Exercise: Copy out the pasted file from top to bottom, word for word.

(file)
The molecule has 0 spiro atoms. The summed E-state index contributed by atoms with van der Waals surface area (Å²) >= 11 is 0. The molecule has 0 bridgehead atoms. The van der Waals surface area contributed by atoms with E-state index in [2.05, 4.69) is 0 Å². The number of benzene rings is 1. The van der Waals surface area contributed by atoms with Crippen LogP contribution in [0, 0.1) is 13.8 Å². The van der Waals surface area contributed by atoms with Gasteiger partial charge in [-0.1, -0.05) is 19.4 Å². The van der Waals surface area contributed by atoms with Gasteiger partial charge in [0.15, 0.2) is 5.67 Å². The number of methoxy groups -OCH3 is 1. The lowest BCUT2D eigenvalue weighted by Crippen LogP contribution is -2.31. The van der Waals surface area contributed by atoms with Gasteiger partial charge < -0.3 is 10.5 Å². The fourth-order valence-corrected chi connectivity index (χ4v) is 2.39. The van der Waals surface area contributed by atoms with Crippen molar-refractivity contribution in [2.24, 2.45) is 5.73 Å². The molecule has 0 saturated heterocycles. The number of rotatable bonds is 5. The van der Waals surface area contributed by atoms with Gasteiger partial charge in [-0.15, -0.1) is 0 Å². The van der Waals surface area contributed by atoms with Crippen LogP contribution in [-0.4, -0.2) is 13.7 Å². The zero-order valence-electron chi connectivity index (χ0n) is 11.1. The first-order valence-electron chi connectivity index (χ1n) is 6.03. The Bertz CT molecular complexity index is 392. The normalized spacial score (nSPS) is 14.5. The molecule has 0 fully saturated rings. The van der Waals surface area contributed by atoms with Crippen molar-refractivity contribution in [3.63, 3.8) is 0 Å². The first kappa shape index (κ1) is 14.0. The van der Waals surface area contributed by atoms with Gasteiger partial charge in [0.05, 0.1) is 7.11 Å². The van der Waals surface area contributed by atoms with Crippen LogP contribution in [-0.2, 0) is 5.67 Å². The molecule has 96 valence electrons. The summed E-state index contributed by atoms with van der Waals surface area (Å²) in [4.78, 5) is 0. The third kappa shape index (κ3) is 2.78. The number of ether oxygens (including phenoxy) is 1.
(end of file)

The molecule has 0 spiro atoms. The summed E-state index contributed by atoms with van der Waals surface area (Å²) >= 11 is 0. The molecule has 0 bridgehead atoms. The van der Waals surface area contributed by atoms with E-state index in [2.05, 4.69) is 0 Å². The number of benzene rings is 1. The van der Waals surface area contributed by atoms with Crippen LogP contribution in [0, 0.1) is 13.8 Å². The van der Waals surface area contributed by atoms with Gasteiger partial charge in [-0.1, -0.05) is 19.4 Å². The van der Waals surface area contributed by atoms with Gasteiger partial charge in [0.15, 0.2) is 5.67 Å². The number of methoxy groups -OCH3 is 1. The lowest BCUT2D eigenvalue weighted by Crippen LogP contribution is -2.31. The van der Waals surface area contributed by atoms with Gasteiger partial charge < -0.3 is 10.5 Å². The fourth-order valence-corrected chi connectivity index (χ4v) is 2.39. The van der Waals surface area contributed by atoms with Crippen molar-refractivity contribution in [2.24, 2.45) is 5.73 Å². The molecule has 0 saturated heterocycles. The number of rotatable bonds is 5. The van der Waals surface area contributed by atoms with Gasteiger partial charge in [-0.15, -0.1) is 0 Å². The van der Waals surface area contributed by atoms with Crippen LogP contribution in [-0.4, -0.2) is 13.7 Å². The zero-order valence-electron chi connectivity index (χ0n) is 11.1. The first-order valence-electron chi connectivity index (χ1n) is 6.03. The Bertz CT molecular complexity index is 392. The normalized spacial score (nSPS) is 14.5. The molecule has 0 fully saturated rings. The van der Waals surface area contributed by atoms with Crippen molar-refractivity contribution in [3.63, 3.8) is 0 Å². The first kappa shape index (κ1) is 14.0. The van der Waals surface area contributed by atoms with Gasteiger partial charge in [0.05, 0.1) is 7.11 Å². The van der Waals surface area contributed by atoms with Crippen LogP contribution in [-0.2, 0) is 5.67 Å². The molecule has 96 valence electrons. The summed E-state index contributed by atoms with van der Waals surface area (Å²) in [4.78, 5) is 0. The third kappa shape index (κ3) is 2.78. The number of ether oxygens (including phenoxy) is 1.